When the Bible talks about ritual purity and laws regarding clean and unclean practises, it’s vitally important to note the social context of such passages in order to attain a clearer understanding.
An exceptional introduction to a vital aspect of Biblical knowledge by fellow apologist James Bishop.
Much of our Biblical Studies course focuses on the art of biblical interpretation. We do this by analysing our biblical text via three key lenses: the world-behind-the-text, the world-of-the-text and the world-in-front-of-the-text. This builds a solid foundation upon which we can perform exegetical work. We shall touch on the importance of exegesis (interpreting a text) as well as very briefly on the three lenses just mentioned.
Why is interpretation necessary? Why is it important?
The obvious case is that the Bible, independent of the book we focus on, is an act of communication between an author (the sender) and an audience (the receivers). There is intentionality behind our biblical texts whether that would be the author trying to get his audience to change their minds or behaviour about circumstances. In other words, our authors have goals and reasons for why they are writing in the first place.
However, we must…
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It’s time to answer another quick Bible contradiction offered by the skeptics. This one is on the issue of God’s anger.
It’s time to look at another Bible contradiction offered up by the critics. This topic is on the issue of sin.
“No game of hide and seek lasts this long.” It’s an objection to Christianity brought forth by many skeptics. Let’s take a deeper look into the heart of this challenge. Continue reading “The Hiddenness of God and the Demand for Evidence”
Brilliant Easter article!
Scholarly consensus on Jesus’ crucifixion:
Perhaps one of the best attested facts about Jesus is that he was crucified, a fact that many independent sources attest to. According to scholar James Dunn the crucifixion is of the “two facts in the life of Jesus command almost universal assent” and that it “rank[s] so high on the ‘almost impossible to doubt or deny’ scale of historical facts” (1). Likewise, skeptical critic Bart Ehrman tells us that: “The crucifixion of Jesus by the Romans is one of the most secure facts we have about his life” (2).
Scholar Luke Timothy Johnson (whose work we use as our course material for New Testament Studies) tells us that: “The support for the mode of his death, its agents, and perhaps its coagents, is overwhelming: Jesus faced a trial before his death, was condemned and executed by crucifixion” (3). Atheist historian Gerd Ludemann affirms that…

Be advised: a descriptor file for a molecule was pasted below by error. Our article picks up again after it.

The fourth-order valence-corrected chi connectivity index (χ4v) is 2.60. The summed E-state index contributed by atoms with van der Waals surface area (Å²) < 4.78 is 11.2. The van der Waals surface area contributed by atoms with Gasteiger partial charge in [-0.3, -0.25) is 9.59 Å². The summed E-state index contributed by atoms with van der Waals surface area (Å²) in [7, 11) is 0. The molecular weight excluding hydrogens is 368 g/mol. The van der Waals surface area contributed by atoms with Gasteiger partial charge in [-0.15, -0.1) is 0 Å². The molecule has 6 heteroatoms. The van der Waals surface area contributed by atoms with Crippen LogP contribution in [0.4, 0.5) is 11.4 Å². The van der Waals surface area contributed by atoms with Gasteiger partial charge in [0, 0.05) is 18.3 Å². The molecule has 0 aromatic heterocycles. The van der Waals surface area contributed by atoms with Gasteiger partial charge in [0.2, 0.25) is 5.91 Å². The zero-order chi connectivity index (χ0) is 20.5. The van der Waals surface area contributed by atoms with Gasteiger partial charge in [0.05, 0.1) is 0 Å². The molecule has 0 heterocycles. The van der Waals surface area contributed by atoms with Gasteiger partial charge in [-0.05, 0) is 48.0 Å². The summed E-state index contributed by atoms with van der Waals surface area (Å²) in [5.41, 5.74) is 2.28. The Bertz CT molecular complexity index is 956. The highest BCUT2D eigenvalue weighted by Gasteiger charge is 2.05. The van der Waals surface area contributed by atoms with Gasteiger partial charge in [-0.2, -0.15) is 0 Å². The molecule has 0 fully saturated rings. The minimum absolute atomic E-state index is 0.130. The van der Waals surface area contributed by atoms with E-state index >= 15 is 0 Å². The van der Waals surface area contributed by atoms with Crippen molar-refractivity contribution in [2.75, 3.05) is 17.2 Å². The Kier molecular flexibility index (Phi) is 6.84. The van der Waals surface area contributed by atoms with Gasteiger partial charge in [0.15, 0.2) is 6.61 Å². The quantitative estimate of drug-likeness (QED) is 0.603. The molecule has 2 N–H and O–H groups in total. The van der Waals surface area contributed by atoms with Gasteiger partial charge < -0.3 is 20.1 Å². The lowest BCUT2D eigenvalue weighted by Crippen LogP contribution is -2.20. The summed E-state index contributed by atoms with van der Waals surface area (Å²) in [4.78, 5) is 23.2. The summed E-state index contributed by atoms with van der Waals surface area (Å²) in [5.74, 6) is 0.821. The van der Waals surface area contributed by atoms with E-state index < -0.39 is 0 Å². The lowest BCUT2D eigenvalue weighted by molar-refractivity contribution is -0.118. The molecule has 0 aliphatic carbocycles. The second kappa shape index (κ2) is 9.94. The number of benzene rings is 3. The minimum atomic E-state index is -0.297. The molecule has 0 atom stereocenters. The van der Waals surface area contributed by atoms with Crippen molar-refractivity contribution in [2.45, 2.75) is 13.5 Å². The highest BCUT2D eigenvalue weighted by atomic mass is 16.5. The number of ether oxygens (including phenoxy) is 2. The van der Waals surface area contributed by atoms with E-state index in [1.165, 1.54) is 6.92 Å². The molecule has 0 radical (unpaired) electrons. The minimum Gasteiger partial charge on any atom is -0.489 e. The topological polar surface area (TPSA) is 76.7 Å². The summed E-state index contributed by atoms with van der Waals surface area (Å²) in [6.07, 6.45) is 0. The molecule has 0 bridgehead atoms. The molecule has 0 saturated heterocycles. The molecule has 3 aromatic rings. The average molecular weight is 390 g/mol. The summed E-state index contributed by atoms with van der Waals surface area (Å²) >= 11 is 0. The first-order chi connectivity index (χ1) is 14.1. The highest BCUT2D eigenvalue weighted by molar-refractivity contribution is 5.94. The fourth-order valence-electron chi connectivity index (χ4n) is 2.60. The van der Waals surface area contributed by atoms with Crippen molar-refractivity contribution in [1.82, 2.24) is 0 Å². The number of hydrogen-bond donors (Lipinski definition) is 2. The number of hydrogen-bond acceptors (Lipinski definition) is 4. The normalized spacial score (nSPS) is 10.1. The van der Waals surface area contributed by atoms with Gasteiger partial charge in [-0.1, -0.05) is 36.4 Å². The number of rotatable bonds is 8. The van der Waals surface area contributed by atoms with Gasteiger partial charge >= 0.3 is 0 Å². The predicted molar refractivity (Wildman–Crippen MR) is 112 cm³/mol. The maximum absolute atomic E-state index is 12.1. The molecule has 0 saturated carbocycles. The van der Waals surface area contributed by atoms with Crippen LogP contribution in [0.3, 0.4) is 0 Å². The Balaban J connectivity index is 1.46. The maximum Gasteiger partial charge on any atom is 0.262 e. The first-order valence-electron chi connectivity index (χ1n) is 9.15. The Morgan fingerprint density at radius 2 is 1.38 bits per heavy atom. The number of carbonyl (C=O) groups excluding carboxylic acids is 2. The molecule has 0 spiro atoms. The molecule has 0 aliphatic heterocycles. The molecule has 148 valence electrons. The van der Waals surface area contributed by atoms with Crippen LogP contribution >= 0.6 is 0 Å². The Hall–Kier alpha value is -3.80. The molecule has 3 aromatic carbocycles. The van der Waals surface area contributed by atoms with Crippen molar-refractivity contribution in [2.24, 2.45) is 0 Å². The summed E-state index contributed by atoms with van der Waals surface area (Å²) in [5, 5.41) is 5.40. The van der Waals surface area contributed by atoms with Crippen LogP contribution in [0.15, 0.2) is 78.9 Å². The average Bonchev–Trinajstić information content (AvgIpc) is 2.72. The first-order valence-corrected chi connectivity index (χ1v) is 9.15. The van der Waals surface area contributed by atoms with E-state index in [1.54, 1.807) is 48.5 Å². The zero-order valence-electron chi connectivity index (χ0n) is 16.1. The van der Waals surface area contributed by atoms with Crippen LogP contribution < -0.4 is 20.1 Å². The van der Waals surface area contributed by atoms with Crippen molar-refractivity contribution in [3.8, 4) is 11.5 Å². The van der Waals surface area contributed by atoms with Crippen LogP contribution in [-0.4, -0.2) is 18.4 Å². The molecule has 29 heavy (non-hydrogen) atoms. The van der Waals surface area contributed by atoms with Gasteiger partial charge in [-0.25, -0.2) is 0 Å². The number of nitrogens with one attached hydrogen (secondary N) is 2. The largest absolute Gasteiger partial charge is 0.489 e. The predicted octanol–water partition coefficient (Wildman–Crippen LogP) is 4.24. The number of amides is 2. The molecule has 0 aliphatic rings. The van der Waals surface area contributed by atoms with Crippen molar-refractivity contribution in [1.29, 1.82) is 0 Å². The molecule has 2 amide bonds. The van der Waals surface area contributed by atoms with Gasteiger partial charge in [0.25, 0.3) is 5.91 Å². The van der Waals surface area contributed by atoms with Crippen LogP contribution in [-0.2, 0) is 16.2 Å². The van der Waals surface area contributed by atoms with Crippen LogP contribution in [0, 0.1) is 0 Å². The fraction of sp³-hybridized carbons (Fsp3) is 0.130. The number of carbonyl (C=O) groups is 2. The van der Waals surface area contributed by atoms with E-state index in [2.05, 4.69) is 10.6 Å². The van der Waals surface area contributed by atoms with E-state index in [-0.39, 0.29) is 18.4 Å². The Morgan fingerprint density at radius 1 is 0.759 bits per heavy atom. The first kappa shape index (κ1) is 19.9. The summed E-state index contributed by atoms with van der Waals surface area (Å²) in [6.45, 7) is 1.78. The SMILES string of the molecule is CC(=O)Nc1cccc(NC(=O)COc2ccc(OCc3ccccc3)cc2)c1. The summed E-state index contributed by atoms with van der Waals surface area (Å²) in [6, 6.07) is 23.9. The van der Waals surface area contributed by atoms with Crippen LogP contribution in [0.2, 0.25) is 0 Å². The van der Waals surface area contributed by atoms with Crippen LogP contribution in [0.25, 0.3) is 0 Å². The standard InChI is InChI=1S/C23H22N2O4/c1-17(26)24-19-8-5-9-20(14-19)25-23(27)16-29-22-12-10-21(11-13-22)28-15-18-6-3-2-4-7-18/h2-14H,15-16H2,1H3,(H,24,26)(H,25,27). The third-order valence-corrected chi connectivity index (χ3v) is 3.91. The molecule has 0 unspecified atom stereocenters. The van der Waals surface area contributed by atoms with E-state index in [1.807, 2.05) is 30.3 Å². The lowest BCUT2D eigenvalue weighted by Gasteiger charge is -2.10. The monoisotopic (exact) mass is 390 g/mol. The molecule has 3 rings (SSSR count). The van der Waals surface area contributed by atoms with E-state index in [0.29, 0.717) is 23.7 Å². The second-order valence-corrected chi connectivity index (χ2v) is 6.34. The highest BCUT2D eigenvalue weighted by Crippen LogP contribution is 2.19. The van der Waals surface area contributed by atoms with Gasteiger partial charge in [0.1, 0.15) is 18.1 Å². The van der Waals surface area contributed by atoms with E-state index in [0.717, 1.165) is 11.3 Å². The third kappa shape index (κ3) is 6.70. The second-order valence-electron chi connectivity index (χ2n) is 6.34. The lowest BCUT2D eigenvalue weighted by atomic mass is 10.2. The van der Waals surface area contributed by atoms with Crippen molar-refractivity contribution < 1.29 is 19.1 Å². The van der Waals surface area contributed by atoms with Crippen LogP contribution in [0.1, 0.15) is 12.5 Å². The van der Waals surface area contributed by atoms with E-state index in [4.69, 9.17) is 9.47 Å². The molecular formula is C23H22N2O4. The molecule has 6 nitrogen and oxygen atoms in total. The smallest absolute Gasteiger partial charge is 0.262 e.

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As Easter approaches, I’d like to take this time to share a classic message by Christian apologist, Ravi Zacharias, titled the Four Gardens.
Apologist James Bishop answers this great question.
“Is the New Testament trustworthy as historical document on Jesus and other things? Many sceptics do not think so.”
Is the New Testament (NT) trustworthy? My answer would be yes but we need to first clarify some things.
Trustworthy I take to mean that I can place my trust in X, and in this case our NT is in question. In other words, can I trust that the NT does record Jesus’ movements, activities, and words etc. Do I think that they do this?
Yes, I do. However, I don’t wish to extend my confidence beyond what I can when I approach Jesus through a historical lens. For example, historical criterion (known as the criterion of authenticity) establishes certain NT events as historically plausible; which means that the described events have a high degree of historical probability. Some events rate so high on this scale that no historian…
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In this seventh and possibly final entry into the argument of morality, we take a look at the theistic answer itself and examine the arguments posed against it.
It’s a common and controversial possibility. But is the common view of Hell the right view, or does the Bible describe something different?
In the final of naturalism’s answers for the reality of moral truths, we turn to human biology. Its goal: A happy end.